Medical malpractice litigation can be costly and time-consuming. Doctors may settle merely to lower costs or to avoid public embarrassment. A new method of negotiation recently put into practice in New York, called judge-directed negotiation, aims to lower costs to both parties in a medical malpractice claim.
This type of negotiation uses a judge with some medical training in place of a jury. Patients can settle within months, rather than years. New York State Supreme Court Judge Douglas E. McKeon started this alternative method in 2002 in Bronx County.
The federal Agency for Healthcare Research and Quality has recently issued a $3 million grant to further fund the program. While still limited, the success of the program, which uses existing courts, doesn't require any new legislation and reduces the burden on the court system, is beginning to be implemented throughout the state.
Proponents of judge-directed negotiation say it is a model that can be implemented nation-wide. Originating in a Bronx courtroom, the program has expanded to Manhattan and Brooklyn, and began in Buffalo this past fall.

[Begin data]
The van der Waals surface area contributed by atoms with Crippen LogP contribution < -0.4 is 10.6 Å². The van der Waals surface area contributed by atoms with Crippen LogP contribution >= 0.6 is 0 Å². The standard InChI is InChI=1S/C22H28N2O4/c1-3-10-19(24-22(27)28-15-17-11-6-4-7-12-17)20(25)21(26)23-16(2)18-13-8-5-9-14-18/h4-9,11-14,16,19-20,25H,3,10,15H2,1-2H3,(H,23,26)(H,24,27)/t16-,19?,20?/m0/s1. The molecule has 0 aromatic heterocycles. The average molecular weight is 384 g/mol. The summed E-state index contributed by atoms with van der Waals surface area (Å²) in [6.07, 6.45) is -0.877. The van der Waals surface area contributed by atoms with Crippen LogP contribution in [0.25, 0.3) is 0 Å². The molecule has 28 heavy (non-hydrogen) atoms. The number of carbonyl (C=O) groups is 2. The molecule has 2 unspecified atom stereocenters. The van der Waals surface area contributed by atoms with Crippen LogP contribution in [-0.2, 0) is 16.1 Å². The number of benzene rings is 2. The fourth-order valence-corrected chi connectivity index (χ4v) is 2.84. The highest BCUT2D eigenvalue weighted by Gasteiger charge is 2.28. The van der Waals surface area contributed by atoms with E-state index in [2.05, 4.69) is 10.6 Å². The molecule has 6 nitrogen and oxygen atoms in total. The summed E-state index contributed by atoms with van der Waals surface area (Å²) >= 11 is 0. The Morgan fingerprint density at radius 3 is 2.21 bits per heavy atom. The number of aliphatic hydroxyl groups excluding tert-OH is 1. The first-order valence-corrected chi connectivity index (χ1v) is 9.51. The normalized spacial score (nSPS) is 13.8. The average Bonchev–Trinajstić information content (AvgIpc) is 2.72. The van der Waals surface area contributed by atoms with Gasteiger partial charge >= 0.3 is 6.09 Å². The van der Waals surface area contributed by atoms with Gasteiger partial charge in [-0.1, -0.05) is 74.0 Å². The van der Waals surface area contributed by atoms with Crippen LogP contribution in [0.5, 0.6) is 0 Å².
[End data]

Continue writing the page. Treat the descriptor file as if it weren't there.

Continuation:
The Negotiation Starts Immediately
One of the main benefits to both parties is that there is a push towards settlement immediately, rather than having both parties conduct lengthy discovery and depositions. It also requires fewer expert witnesses (and their high costs) since the judge is familiar with many aspects of medical malpractice claims.
While the judge pushes each party to settle, he or she does not actually offer a settlement amount. If the parties cannot reach a settlement, the injured party is still free to pursue the case in court.
The program has lowered payouts in medical malpractice claims. The New York Times reports The New York Health and Hospitals Corp., which originally partnered with Judge McKeon to begin the program for its 11 public hospitals in 2002, has had payouts reduced by an average of $139,000 from 2003 to 2010. While a lower settlement amount, many injured patients would rather have the money early, as is often the case in judge-directed negotiation, rather than spend years in litigation for slightly more money.
If you are interested in judge-directed negotiation, contact an experienced professional negligence defense attorney to discuss your options.